Many of us have been there. You may either receive an abnormally HIGH water bill or a notice from your water company about a suspected leak. The main reason a water supplier may alert you is because your measured numbers were abnormally high (per the meter) and/or the timing/duration of use is abnormal - all of which means they are suspect a leak is on your side of the meter. You may want to simply call a plumber or irrigation service now which is perfectly fine, but if you're the investigative type, here are some tips on how to proceed with possibly discovering the leak source prior to calling a service company. Fixing it may still require calling someone, but this may help determine who to call. Your situation may vary if you have multiple water meters (1 for irrigation and 1 for your home, or one for a pool set-up) but this will apply to most set-ups. NOTE: Traditionally, if a leak is on the supply/street side of a meter, it's the responsibility of the water supply company/municipality to resolve. If a leak is on the property owner's side of the meter, it's their responsibility to resolve. It should also be noted that some water suppliers will work with property owners on adjustments to a high bill if an affidavit is supplied stating a leak was discovered and repaired.
Let's take a few steps to see if you can discover the source of your leak. Keep in mind that a leak will only "run" when it has water supplied to it, so if a valve of any sort turns water on and off to the leak location, it could only leak when the valve is on, so if anything is on timers or inside appliances the leak may vary with timing making it more difficult to find. We'll attempt to find it regardless.
Now, let's see if we can separate your home from your irrigation system (this is assuming you're running everything through 1 water meter).
If the meter numbers kept moving after you shut off the home's valve and you've concluded that the leak is OUTSIDE of your home, then here are some things to consider for leak sources:
If the meter's numbers stopped moving when you shut off the home and you've concluded that the leak is INSIDE of your home, then here are some things to consider.
Some of the home leaks can be fixed by an ambitious DYIer. Toilet tank seals and valves are easily resolved with a trip to the home improvement store. Some seals are even available in a higher grade than what originally ships, so that may be something to investigate to provide longevity.
Multiple Water Meters
This is going to be more the exception than the rule. If you by chance have multiple water meters, then a similar approach will be used for each meter to isolate the area of the leak. You' want to isolate each area while checking the meter's gauge for movement. Why multiple meters? In some areas, property owners are billed for water in and sewage out. Sewage out is partially calculated on the water in. They figure if water came into your home, then it went back out for processing too, so they charge accordingly and that may be about 50% of your bill. As we all know, not all water goes back out the sewer line. We water lawns, wash cars, kids may play in the sprinklers, but the water company cannot account for all of that for every single property owner, so their system simply assumes water in is sewer out, but they often offer an alternative. That is to install a second water meter for purposes where the water is NOT going back out the sewer line such as in irrigation system. When you run an irrigation system through a second dedicated meter, you are not billed for those gallons as sewer out. It's not free though. You'll pay a substantial connection fee (often a few thousand dollars) for the ability to connect. Once done though, and if you're at that property for the long haul, the expense can wash out and result in a long term savings.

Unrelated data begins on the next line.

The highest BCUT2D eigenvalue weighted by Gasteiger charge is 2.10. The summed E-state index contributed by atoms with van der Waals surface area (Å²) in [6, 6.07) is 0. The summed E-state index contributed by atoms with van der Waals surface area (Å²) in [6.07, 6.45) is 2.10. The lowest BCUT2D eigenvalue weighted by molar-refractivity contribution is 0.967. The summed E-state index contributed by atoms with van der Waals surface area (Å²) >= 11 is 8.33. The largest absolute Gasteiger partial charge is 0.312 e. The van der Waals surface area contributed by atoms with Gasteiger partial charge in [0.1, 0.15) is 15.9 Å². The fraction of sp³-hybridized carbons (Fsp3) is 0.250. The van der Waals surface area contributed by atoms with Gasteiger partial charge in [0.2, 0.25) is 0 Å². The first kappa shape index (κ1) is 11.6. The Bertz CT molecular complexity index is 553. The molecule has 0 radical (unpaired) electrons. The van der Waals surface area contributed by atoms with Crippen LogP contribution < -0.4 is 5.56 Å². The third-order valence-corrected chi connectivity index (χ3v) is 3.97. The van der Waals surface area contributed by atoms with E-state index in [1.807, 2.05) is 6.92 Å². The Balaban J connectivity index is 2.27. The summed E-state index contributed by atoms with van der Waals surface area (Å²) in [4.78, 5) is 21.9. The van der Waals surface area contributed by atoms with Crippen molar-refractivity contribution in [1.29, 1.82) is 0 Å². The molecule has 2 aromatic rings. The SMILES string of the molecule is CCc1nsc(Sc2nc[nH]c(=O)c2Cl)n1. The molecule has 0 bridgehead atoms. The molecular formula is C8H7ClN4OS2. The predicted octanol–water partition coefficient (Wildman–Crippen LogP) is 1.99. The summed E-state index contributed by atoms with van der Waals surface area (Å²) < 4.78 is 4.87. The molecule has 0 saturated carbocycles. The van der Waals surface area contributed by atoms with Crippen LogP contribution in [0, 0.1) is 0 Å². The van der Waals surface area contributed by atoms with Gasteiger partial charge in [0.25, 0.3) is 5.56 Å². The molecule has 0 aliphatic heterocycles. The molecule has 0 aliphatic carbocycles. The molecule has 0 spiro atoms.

No mater which set-up you have, isolation of areas is the key to finding a leak's location. By properly utilizing valves, you can narrow the location of your leak and better know which service person to contact for a repair. As mentioned, be sure to ask your water supplier about options for adjustments to high water bills. It should also be noted that if a home is new, the irrigation was set up by the installer, and a homeowner is new to using irrigation that homeowner may be initially surprised at their water bill... even if it is actually correct (leading them to believe they have a leak). It's astonishing how much a properly watered lawn consumes, so irrigation systems are often dialed back to stay on budget. Having a point of reference (like previous years' use) is a great way to determine if consumption is off the norm and if you possibly have a leak... which is what the water company is doing if they send you a notice.
All the luck with resolving any water issues.